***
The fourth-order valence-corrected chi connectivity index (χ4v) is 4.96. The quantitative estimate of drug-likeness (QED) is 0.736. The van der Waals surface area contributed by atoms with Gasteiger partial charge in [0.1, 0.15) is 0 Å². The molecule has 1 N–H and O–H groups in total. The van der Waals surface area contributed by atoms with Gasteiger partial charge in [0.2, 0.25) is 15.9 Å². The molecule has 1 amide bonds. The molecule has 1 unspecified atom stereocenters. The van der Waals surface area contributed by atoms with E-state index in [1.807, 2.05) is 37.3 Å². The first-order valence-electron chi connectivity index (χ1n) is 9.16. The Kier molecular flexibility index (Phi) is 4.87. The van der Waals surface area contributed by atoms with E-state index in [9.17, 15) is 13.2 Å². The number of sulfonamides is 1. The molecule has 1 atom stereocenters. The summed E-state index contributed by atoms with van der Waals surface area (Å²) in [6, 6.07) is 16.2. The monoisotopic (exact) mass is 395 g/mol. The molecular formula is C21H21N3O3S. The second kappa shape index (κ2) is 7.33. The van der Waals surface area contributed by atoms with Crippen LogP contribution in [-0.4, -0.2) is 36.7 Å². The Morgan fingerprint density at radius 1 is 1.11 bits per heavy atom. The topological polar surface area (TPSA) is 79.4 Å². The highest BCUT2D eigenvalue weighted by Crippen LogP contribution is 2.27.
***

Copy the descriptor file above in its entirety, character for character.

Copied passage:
The fourth-order valence-corrected chi connectivity index (χ4v) is 4.96. The quantitative estimate of drug-likeness (QED) is 0.736. The van der Waals surface area contributed by atoms with Gasteiger partial charge in [0.1, 0.15) is 0 Å². The molecule has 1 N–H and O–H groups in total. The van der Waals surface area contributed by atoms with Gasteiger partial charge in [0.2, 0.25) is 15.9 Å². The molecule has 1 amide bonds. The molecule has 1 unspecified atom stereocenters. The van der Waals surface area contributed by atoms with E-state index in [1.807, 2.05) is 37.3 Å². The first-order valence-electron chi connectivity index (χ1n) is 9.16. The Kier molecular flexibility index (Phi) is 4.87. The van der Waals surface area contributed by atoms with E-state index in [9.17, 15) is 13.2 Å². The number of sulfonamides is 1. The molecule has 1 atom stereocenters. The summed E-state index contributed by atoms with van der Waals surface area (Å²) in [6, 6.07) is 16.2. The monoisotopic (exact) mass is 395 g/mol. The molecular formula is C21H21N3O3S. The second kappa shape index (κ2) is 7.33. The van der Waals surface area contributed by atoms with Crippen LogP contribution in [-0.4, -0.2) is 36.7 Å². The Morgan fingerprint density at radius 1 is 1.11 bits per heavy atom. The topological polar surface area (TPSA) is 79.4 Å². The highest BCUT2D eigenvalue weighted by Crippen LogP contribution is 2.27.